Erik Adams: We’ve done a thorough job of examining this episode’s many charms and highlighting the reason for its inclusion in this installment of the roundtable—though no one mentioned the tremendous comic device of Martin and Daphne entering the apartment on the same note of the aria, maybe because it failed to register without a third beat. I’d like to close things off by returning to one of Noel’s first observations: the thrill of watching the Frasier cast earning their laughs in the moment, and with only minimal post-production assistance. The additional charge of Frasier’s botched performance comes from the fact that Grammer himself did that botching live, expertly treading that tightrope of a sequence without tipping over into an overly rehearsed “bombing” or baldly improvised gibberish. He retains his composure as an actor while Frasier is losing his, and that’s the magic of a good multi-camera sitcom. More than any other form of television, it’s dependent on solid performances—which is what saves something like The Big Bang Theory on a weekly basis—and as long as there are actors who can pull off a “Buttons And Bows”-type moment, the “filmed live before a studio audience” show will never die.

Stray observations:

RM: My vote for the laugh generated by the most unexpected moment: Frasier giving puppy-dog eyes to Roz while trying to cajole her to share her bus anecdote. It’s so delightfully un-Frasier that I nearly spit up my drink.

PDN: Is it just me, or would Grandma In A Teddy be a great name for a band?

RM: I know it’s been said a million times before, but has there ever been better casting than Pierce as Grammer’s brother? We’ve had plenty of actors effortlessly own roles on shows without the built-in history that this one did, but in terms of the specific context here, this is one for the ages.

PDN: I’m a sucker for the theatrical trick of salvaging a groaner of a joke by having the actor react to it as if it were his character who thinks it’s hilarious, and David Hyde Pierce’s furtive snigger when he says “a dangerous aria” is a choice example.

NM: I could’ve sworn that Niles’ line about “paying women to touch me” (manicurists, etc.) was originally spoken by Frasier to Diane on Cheers after they broke up, but I couldn’t find any evidence of that on the Internet, so I guess I’ve just been misremembering the Frasier joke all these years.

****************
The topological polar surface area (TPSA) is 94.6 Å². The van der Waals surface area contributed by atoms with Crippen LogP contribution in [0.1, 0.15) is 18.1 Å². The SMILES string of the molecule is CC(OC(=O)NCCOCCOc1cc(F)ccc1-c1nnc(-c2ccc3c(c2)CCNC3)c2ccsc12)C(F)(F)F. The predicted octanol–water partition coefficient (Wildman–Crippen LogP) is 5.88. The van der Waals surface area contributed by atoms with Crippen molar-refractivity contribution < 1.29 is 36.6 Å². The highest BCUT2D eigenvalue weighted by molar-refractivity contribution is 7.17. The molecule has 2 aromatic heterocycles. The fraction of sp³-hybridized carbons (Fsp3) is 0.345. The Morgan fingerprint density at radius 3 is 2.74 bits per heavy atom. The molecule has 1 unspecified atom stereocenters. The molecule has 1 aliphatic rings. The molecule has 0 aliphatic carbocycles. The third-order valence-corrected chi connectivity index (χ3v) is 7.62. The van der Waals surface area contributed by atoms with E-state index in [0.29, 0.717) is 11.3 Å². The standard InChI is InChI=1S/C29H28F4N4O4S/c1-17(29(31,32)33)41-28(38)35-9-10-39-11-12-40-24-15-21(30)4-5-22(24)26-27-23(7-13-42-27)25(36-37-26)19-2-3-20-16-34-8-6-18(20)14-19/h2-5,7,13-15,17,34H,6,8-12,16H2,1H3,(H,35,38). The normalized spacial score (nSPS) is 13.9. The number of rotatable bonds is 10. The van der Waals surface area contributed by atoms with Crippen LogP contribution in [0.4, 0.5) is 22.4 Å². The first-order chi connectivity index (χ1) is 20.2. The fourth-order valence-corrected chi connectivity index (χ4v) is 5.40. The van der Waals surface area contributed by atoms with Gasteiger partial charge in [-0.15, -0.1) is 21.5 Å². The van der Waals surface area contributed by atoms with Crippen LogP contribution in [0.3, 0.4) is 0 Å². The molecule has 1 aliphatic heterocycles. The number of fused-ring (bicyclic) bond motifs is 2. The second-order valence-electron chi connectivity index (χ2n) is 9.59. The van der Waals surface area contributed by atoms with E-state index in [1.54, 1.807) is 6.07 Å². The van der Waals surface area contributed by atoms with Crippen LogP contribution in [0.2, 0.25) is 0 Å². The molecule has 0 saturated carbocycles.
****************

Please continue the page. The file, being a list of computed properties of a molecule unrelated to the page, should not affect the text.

PDN: Frasier could set up certain kinds of comic scenes with such precision that it would stand out a little on those rare occasions when the ball hit the dirt, and I think the scene of Roz meeting her secret admirer, while Frasier is taking credit for them on the air, stands out. It would flow better and, I think, be a lot funnier if the camera stayed on Frasier throughout and we saw Roz, through the window behind him, suddenly start whacking the guy with his flowers. Instead, there’s a disruptive cut so we can hear the man tell Roz that he’s married, a piece of information that could have been conveyed visually by having her point to his wedding ring, or even slipped in afterward. I’d like to think that this was the result of a note from some helpful network suit. 

EA: Take it from Kelsey Grammer himself: It’s a good thing YouTube wasn’t around to spread Frasier’s failure worldwide.

PDN: Check out Joan Cusack and Chloë Sevigny’s love child sitting next to Roz at the phone bank!

NM: I know Frasier’s punchline-heavy scripts rub some people the wrong way, because they sound too written, like a bunch of comedy writers talking to each other instead of actual people. But damn it, the punchlines are really funny. I don’t care whether Martin really has a friend named Sharkbait O’Reilly who used to win the worst scar competition when they got together. It’s a snappy joke regardless.

Next week: Genevieve Koski takes us back to Lawndale for a “Gah-Gahdamn” Daria musical. After that, Phil Dyess-Nugent invites us all to get weepy with a Joni Mitchell-covering Robert Downey Jr. on Ally McBeal. (You can watch the former on Amazon; the latter is available from Netflix and Hulu.)